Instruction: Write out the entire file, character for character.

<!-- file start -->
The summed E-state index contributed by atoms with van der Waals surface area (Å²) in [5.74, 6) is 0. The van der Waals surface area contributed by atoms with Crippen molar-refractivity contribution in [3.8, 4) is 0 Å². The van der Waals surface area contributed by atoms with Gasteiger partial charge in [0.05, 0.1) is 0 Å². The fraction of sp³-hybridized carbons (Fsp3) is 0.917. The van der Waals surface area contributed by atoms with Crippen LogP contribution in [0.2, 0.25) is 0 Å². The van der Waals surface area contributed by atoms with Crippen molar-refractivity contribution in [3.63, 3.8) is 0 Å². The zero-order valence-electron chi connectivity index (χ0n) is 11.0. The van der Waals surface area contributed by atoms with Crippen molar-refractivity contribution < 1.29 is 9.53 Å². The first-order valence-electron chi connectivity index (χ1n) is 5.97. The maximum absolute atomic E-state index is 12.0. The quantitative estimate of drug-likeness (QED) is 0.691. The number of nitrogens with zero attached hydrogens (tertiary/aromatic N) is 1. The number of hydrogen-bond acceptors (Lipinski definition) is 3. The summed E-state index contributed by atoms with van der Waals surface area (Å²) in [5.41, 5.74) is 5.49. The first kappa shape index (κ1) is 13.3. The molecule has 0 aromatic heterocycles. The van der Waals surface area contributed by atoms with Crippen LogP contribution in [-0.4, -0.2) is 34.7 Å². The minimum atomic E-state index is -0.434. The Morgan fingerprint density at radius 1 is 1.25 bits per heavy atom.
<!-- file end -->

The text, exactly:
The summed E-state index contributed by atoms with van der Waals surface area (Å²) in [5.74, 6) is 0. The van der Waals surface area contributed by atoms with Crippen molar-refractivity contribution in [3.8, 4) is 0 Å². The van der Waals surface area contributed by atoms with Gasteiger partial charge in [0.05, 0.1) is 0 Å². The fraction of sp³-hybridized carbons (Fsp3) is 0.917. The van der Waals surface area contributed by atoms with Crippen LogP contribution in [0.2, 0.25) is 0 Å². The van der Waals surface area contributed by atoms with Crippen molar-refractivity contribution in [3.63, 3.8) is 0 Å². The zero-order valence-electron chi connectivity index (χ0n) is 11.0. The van der Waals surface area contributed by atoms with Crippen molar-refractivity contribution < 1.29 is 9.53 Å². The first-order valence-electron chi connectivity index (χ1n) is 5.97. The maximum absolute atomic E-state index is 12.0. The quantitative estimate of drug-likeness (QED) is 0.691. The number of nitrogens with zero attached hydrogens (tertiary/aromatic N) is 1. The number of hydrogen-bond acceptors (Lipinski definition) is 3. The summed E-state index contributed by atoms with van der Waals surface area (Å²) in [5.41, 5.74) is 5.49. The first kappa shape index (κ1) is 13.3. The molecule has 0 aromatic heterocycles. The van der Waals surface area contributed by atoms with Crippen LogP contribution in [-0.4, -0.2) is 34.7 Å². The minimum atomic E-state index is -0.434. The Morgan fingerprint density at radius 1 is 1.25 bits per heavy atom.